6. I love you Jupiter and the Saturn is not bad at all for a first time try. Good job
  7. Interesting, I too thought that it was worth next to nothing I will try and sell it then. I did not have any issues with the screws, I was lucky I guess. The price did add up, but the focuser is such a beauty, I can feel the difference in the smoothness of the movement. I do not regret, and it was a xmas gift
  8. Ho that is nice to know. I was a bit disappointed to lose the ability to rotate the focuser ! -> I took the thumbscrew (with a nylon tip) from the original ring and removed a grub screw on the adapter. -> I was able to fit the thumbscrew and now I can rotate the focuser as it use to do. I would still buy the clicklock anyway for its ease of use when swapping/installing my camera so I don't feel bad spending money on it (I sold the old one so the extra cost was minimal) but I feel better knowing I can also rotate the focuser Thanks for your input guys !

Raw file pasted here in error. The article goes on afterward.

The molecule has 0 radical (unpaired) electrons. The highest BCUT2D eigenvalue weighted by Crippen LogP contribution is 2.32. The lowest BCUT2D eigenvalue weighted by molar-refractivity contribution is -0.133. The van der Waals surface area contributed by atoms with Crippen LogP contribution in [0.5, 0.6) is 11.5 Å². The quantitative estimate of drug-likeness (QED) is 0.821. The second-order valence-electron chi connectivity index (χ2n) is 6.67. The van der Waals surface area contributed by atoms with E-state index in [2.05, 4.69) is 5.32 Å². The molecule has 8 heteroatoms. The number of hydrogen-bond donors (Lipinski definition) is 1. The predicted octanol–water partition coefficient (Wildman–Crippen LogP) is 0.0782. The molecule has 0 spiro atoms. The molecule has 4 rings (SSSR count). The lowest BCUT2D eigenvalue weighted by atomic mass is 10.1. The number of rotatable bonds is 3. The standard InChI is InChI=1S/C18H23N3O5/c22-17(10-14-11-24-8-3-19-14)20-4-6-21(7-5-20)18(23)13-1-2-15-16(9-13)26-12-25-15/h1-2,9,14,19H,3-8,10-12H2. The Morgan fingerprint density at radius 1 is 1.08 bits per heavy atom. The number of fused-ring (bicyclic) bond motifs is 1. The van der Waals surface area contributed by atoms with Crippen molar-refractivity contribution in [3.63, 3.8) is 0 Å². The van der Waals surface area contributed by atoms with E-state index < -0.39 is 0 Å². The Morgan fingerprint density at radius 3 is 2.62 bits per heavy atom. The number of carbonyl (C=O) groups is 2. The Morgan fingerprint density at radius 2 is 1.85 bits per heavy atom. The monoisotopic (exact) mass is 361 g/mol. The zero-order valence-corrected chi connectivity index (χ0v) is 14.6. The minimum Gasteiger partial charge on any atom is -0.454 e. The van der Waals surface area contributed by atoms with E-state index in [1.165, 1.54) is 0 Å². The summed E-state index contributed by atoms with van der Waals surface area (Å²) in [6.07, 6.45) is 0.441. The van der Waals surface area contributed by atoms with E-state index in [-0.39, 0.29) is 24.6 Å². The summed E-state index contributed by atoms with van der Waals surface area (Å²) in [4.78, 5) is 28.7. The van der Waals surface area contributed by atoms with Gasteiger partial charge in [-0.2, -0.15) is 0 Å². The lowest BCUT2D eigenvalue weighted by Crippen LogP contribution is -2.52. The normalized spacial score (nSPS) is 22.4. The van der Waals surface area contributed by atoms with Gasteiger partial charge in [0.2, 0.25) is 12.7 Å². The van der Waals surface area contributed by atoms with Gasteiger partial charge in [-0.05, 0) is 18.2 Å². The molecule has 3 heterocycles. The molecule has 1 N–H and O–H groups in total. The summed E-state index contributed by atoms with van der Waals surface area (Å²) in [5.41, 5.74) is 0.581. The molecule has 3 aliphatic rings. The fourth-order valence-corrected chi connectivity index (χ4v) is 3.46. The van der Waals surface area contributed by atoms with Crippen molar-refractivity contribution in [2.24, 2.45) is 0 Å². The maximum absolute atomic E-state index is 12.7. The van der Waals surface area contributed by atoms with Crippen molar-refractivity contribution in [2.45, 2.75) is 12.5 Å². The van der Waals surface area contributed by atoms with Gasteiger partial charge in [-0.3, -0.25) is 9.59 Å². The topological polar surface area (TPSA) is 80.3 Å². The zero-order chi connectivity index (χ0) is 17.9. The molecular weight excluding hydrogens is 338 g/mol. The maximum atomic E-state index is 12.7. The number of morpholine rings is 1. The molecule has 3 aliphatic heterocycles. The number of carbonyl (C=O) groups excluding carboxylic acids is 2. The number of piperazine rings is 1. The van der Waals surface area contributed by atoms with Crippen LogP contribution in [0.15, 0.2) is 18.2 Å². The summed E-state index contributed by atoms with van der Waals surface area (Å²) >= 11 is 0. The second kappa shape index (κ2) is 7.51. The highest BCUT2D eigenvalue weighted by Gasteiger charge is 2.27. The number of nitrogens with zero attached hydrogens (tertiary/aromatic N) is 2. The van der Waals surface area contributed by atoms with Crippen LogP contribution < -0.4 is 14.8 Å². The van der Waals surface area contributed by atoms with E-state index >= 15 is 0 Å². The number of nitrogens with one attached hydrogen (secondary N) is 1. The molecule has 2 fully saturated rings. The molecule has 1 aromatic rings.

9. Hello all, I've decided to document the upgrade of my stock focuser to a Baader Diamond SteelTrack as I ran into some issues and surprises and this might help others avoiding them. 1st surprise : The Baader Diamond SteelTrack does not fit a SW 80ED without an adapter. 2nd surprise: You need to remove one grub screw on the adapter and replace it with the thumbscrew from the original focuser ring to keep the ability to rotate the focuser 3rd surprise: there are no screws supplied with the dovetail shoe (the focuser does not have a dovetail shoe built in, you need to buy one separately) 4th surprise: I already had a clicklock screwd on the 80ED stock focuser. IT WILL NOT FIT on the Baader SteelTrack. You need to buy a different model What you will need to buy along with the focuser 1x adapter to mount 1x Dovetail shoe (optional) 1x Baader clicklock (optional) I already had a clicklock installed on the 80ED stock focuser. IT WILL NOT FIT on the Baader SteelTrack. You need to buy a different model. Step 1 Remove the stock focuser Step 2 Align the adapter with the OTA holes Step 3 Remove the rotation ring on the Baader Diamond SteelTrack focuser Step 4 Fit the Baader focuser into the adapter ring and secure with the grub screws. Be very careful as I applied almost no pressure and still managed to damage the screws. They are quite soft. Step 5 (optional) Install the Dovetail shoe surprise! There are no screws provided with the dovetail shoe. I will need to find the reference and buy some. I am quite happy with the result. There is no comparison between the stock focuser and the Baader Diamond Steeltrack.